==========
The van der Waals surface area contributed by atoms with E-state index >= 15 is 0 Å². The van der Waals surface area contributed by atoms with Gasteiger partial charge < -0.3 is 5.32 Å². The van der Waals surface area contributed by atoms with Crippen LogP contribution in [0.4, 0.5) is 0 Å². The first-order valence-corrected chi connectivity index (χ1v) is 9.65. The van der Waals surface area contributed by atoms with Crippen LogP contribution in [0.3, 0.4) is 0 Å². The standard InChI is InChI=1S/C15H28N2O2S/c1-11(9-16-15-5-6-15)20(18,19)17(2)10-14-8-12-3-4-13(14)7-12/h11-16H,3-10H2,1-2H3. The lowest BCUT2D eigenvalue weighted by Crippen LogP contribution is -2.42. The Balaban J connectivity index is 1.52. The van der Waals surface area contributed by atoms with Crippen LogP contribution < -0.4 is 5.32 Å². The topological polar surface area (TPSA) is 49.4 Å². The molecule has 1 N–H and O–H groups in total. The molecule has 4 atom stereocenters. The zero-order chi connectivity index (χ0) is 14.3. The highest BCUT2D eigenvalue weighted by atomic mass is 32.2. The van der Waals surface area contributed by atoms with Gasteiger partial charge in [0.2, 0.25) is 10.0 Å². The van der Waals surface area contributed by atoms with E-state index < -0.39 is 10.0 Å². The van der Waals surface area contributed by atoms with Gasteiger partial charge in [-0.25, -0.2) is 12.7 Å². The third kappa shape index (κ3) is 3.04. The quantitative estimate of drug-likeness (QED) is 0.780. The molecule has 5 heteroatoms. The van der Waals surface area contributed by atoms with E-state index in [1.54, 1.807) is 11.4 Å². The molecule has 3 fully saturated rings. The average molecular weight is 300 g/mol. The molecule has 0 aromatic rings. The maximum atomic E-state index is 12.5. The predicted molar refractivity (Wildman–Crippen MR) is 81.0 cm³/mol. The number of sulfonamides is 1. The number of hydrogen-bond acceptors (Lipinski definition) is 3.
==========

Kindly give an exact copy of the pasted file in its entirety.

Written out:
The van der Waals surface area contributed by atoms with E-state index >= 15 is 0 Å². The van der Waals surface area contributed by atoms with Gasteiger partial charge < -0.3 is 5.32 Å². The van der Waals surface area contributed by atoms with Crippen LogP contribution in [0.4, 0.5) is 0 Å². The first-order valence-corrected chi connectivity index (χ1v) is 9.65. The van der Waals surface area contributed by atoms with Crippen LogP contribution in [0.3, 0.4) is 0 Å². The standard InChI is InChI=1S/C15H28N2O2S/c1-11(9-16-15-5-6-15)20(18,19)17(2)10-14-8-12-3-4-13(14)7-12/h11-16H,3-10H2,1-2H3. The lowest BCUT2D eigenvalue weighted by Crippen LogP contribution is -2.42. The Balaban J connectivity index is 1.52. The van der Waals surface area contributed by atoms with Crippen LogP contribution < -0.4 is 5.32 Å². The topological polar surface area (TPSA) is 49.4 Å². The molecule has 1 N–H and O–H groups in total. The molecule has 4 atom stereocenters. The zero-order chi connectivity index (χ0) is 14.3. The highest BCUT2D eigenvalue weighted by atomic mass is 32.2. The van der Waals surface area contributed by atoms with Gasteiger partial charge in [0.2, 0.25) is 10.0 Å². The van der Waals surface area contributed by atoms with E-state index < -0.39 is 10.0 Å². The van der Waals surface area contributed by atoms with Gasteiger partial charge in [-0.25, -0.2) is 12.7 Å². The third kappa shape index (κ3) is 3.04. The quantitative estimate of drug-likeness (QED) is 0.780. The molecule has 5 heteroatoms. The van der Waals surface area contributed by atoms with E-state index in [1.54, 1.807) is 11.4 Å². The molecule has 3 fully saturated rings. The average molecular weight is 300 g/mol. The molecule has 0 aromatic rings. The maximum atomic E-state index is 12.5. The predicted molar refractivity (Wildman–Crippen MR) is 81.0 cm³/mol. The number of sulfonamides is 1. The number of hydrogen-bond acceptors (Lipinski definition) is 3.